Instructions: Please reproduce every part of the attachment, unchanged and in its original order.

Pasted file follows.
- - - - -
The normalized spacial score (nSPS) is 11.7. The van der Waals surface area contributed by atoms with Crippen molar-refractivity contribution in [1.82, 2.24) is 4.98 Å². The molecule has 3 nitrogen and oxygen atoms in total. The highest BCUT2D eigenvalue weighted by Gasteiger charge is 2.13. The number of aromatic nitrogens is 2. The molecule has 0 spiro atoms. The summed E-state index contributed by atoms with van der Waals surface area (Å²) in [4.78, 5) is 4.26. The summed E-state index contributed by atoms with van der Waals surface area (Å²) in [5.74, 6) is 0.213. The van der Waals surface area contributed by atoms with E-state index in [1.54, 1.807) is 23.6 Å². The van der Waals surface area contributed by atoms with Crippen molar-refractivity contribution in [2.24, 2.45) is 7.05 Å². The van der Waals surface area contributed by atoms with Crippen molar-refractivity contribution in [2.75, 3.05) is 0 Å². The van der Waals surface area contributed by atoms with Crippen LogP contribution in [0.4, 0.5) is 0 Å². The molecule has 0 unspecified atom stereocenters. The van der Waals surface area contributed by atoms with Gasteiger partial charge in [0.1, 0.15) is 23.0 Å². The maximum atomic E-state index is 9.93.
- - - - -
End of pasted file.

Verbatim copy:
The normalized spacial score (nSPS) is 11.7. The van der Waals surface area contributed by atoms with Crippen molar-refractivity contribution in [1.82, 2.24) is 4.98 Å². The molecule has 3 nitrogen and oxygen atoms in total. The highest BCUT2D eigenvalue weighted by Gasteiger charge is 2.13. The number of aromatic nitrogens is 2. The molecule has 0 spiro atoms. The summed E-state index contributed by atoms with van der Waals surface area (Å²) in [4.78, 5) is 4.26. The summed E-state index contributed by atoms with van der Waals surface area (Å²) in [5.74, 6) is 0.213. The van der Waals surface area contributed by atoms with E-state index in [1.54, 1.807) is 23.6 Å². The van der Waals surface area contributed by atoms with Crippen molar-refractivity contribution in [2.24, 2.45) is 7.05 Å². The van der Waals surface area contributed by atoms with Crippen molar-refractivity contribution in [2.75, 3.05) is 0 Å². The van der Waals surface area contributed by atoms with Crippen LogP contribution in [0.4, 0.5) is 0 Å². The molecule has 0 unspecified atom stereocenters. The van der Waals surface area contributed by atoms with Gasteiger partial charge in [0.1, 0.15) is 23.0 Å². The maximum atomic E-state index is 9.93.